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Akoya studs
Akoya studs

Akoya studs


Akoya studs, seawater white and pink color, 5.7-5.9mm pair, K18 gold fittings, not gold plate, not gold filled, made in Japan.「F」

1 in stock

These Akoya pearl stud earrings are one of the first items I sourced independently since starting my own business in April 2024. The supplier is someone I’ve been working with since my time in the pearl industry. When I told him I was leaving my job and returning the pearls I had borrowed, he reassured me, saying, “It’s okay. We are friends. Keep the pearls and find your customers.”

Kobe, Japan, is known as the “City of Pearls.” This reputation began in 1922 when a pearl company employee, Yasuie Toudou, invented a pearl bleaching technique. Since his company was located in Kobe, pearl companies from all over Japan gathered here. Before his invention, there was no way to completely remove blemishes from harvested pearls. His bleaching technique allowed pearls to retain their natural luster and color while removing blemishes. Today, over 80% of commercially available pearls are bleached. Natural blue pearls, however, are not bleached.

Another reason for Kobe’s reputation is its port, which was a major trading hub. Pearls processed in Kobe were exported worldwide from Kobe Port. Post-war, Akoya pearls were a key industry for Japan. Only five companies in Japan were permitted by the GHQ to export pearls, and the company I previously worked for was one of them. At the time, it was as prestigious to work for a pearl company as it was for a major bank.

Nowadays, not many Kobe residents are aware of its history as the “City of Pearls.” While there are over 150 pearl companies in Kobe, most are wholesalers or processors, so the general public remains unaware. The fashionable Kitano district, a tourist area, is home to many of these companies. You might not notice, but pearl industry professionals are a common sight in Kitano.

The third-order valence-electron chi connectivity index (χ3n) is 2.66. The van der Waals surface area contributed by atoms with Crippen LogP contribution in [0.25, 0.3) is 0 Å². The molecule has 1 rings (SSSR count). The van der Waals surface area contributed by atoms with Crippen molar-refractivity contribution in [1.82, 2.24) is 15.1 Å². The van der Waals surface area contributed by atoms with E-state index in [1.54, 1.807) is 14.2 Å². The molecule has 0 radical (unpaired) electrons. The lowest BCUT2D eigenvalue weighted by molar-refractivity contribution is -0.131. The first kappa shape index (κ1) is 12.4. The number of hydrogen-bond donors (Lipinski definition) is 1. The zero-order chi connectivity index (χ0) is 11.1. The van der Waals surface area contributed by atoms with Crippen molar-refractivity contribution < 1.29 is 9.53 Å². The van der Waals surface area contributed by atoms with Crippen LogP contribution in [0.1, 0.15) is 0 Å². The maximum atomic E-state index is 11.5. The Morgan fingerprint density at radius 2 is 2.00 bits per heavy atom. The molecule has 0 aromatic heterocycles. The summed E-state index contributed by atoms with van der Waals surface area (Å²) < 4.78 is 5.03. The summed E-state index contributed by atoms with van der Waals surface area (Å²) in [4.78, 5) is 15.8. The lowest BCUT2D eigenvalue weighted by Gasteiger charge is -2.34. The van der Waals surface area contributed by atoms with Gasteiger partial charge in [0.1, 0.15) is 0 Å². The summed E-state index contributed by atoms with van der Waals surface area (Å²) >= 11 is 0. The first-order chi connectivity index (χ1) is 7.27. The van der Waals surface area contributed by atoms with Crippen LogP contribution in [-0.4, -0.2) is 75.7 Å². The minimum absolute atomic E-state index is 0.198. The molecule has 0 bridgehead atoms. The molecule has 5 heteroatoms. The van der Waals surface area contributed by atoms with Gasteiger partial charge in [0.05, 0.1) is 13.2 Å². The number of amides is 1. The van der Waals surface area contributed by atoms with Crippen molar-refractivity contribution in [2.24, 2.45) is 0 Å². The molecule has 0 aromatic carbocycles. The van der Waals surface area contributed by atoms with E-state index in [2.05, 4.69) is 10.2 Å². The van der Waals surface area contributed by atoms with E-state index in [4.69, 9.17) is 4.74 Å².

Returning to my story, I mentioned borrowing pearls from a trusted supplier. The pearl industry has a unique custom where pearls are freely lent and borrowed. If a customer wants an 8mm pearl necklace and I don’t have it in stock, I can borrow it from another pearl company for free. If the necklace sells, I pay the supplier; if not, I return it. This practice likely stems from the close-knit, hereditary nature of the pearl industry. Many pearl company owners know each other well, fostering trust and cooperation.

As an outsider with no family ties in the pearl industry, I often felt like a stray dog. Yet, even I was trusted with borrowed pearls. One such borrowed item was an 8mm natural blue baroque necklace, valued at $1,315 wholesale. Despite its quality, it was too expensive for my wholesale buyers, and I didn’t purchase it either. If I were to sell it in my shop, it would be priced over $5,000, reflecting the high current market value of Akoya pearls.

The earrings I’m selling were not borrowed; I purchased them entirely because of their beauty. The making of these pearl earrings is documented on YouTube. From a lot of 250 pearls, I carefully selected pairs to create these earrings. The “F” pair, which I selected, is the one currently for sale.

These earrings, sourced and crafted by me, hold personal significance. They give an impression of understated elegance, like a poised beauty who smiles quietly even when others are laughing loudly. With thick nacre and inner strength, they represent the qualities I aspire to.

Thank you for your interest!

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